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Journal of Phonetics

Samantha Gordon Danner, Adriano Vilela Barbosa, Louis Goldstein
This study presents techniques for quantitatively analyzing coordination and kinematics in multimodal speech using video, audio and electromagnetic articulography (EMA) data. Multimodal speech research has flourished due to recent improvements in technology, yet gesture detection/annotation strategies vary widely, leading to difficulty in generalizing across studies and in advancing this field of research. We describe how FlowAnalyzer software can be used to extract kinematic signals from basic video recordings; and we apply a technique, derived from speech kinematic research, to detect bodily gestures in these kinematic signals...
November 2018: Journal of Phonetics
Shravan Vasishth, Bruno Nicenboim, Mary E Beckman, Fangfang Li, Eun Jong Kong
This tutorial analyzes voice onset time (VOT) data from Dongbei (Northeastern) Mandarin Chinese and North American English to demonstrate how Bayesian linear mixed models can be fit using the programming language Stan via the R package brms. Through this case study, we demonstrate some of the advantages of the Bayesian framework: researchers can (i) flexibly define the underlying process that they believe to have generated the data; (ii) obtain direct information regarding the uncertainty about the parameter that relates the data to the theoretical question being studied; and (iii) incorporate prior knowledge into the analysis...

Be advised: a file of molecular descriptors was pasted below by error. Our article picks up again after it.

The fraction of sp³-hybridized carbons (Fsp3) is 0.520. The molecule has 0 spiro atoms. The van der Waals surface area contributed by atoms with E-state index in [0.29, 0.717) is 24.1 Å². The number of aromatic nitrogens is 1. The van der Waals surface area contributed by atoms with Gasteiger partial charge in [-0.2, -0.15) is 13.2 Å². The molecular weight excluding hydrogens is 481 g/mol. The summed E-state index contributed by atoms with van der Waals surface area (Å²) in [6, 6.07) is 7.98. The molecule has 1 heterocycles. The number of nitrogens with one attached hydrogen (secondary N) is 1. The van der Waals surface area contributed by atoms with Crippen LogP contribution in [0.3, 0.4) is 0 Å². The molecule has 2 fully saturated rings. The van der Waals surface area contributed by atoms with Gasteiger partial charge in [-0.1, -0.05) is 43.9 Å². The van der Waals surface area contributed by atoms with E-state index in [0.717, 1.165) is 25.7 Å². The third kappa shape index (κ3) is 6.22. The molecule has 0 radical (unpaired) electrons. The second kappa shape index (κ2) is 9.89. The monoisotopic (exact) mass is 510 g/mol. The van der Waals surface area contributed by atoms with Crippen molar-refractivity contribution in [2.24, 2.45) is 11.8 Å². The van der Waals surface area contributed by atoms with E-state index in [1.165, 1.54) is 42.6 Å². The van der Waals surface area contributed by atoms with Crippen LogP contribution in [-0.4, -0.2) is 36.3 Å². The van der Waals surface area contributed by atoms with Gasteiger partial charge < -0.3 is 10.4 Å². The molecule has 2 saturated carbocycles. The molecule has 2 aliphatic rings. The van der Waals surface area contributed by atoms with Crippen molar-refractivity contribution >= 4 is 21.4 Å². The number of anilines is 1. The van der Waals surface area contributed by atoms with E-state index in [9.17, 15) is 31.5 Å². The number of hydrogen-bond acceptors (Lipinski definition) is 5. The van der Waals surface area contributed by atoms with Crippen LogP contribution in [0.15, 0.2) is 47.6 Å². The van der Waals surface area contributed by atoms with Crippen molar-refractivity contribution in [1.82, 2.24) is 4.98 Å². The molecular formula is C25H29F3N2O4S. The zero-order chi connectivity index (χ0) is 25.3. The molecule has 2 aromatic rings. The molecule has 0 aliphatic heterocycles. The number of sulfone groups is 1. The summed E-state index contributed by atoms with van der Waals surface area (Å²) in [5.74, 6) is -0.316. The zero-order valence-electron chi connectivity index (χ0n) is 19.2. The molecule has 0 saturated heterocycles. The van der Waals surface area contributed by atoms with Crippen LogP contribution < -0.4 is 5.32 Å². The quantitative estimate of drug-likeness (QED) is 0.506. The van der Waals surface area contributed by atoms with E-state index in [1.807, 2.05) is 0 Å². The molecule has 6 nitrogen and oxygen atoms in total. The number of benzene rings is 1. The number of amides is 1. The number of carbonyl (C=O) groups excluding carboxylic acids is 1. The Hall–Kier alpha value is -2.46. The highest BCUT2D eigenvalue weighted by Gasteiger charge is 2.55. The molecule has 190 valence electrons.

November 2018: Journal of Phonetics
Angela Cooper, Ann Bradlow
The current study investigated the phonetic adjustment mechanisms that underlie perceptual adaptation in first and second language (Dutch-English) listeners by exposing them to a novel English accent containing controlled deviations from the standard accent (e.g. /i/-to-/ɪ/ yielding /krɪm/ instead of /krim/ for 'cream'). These deviations involved contrasts that either were contrastive or were not contrastive in Dutch. Following accent exposure with disambiguating feedback, listeners completed lexical decision and word identification tasks...
May 2018: Journal of Phonetics
D H Whalen, Wei-Rong Chen, Mark K Tiede, Hosung Nam
Speech, though communicative, is quite variable both in articulation and acoustics, and it has often been claimed that articulation is more variable. Here we compared variability in articulation and acoustics for 32 speakers in the x-ray microbeam database (XRMB; Westbury, 1994). Variability in tongue, lip and jaw positions for nine English vowels (/u, ʊ, æ, ɑ, ʌ, ɔ, ε, ɪ, i/) was compared to that of the corresponding formant values. The domains were made comparable by creating three-dimensional spaces for each: the first three principal components from an analysis of a 14-dimensional space for articulation, and an F1xF2xF3 space for acoustics...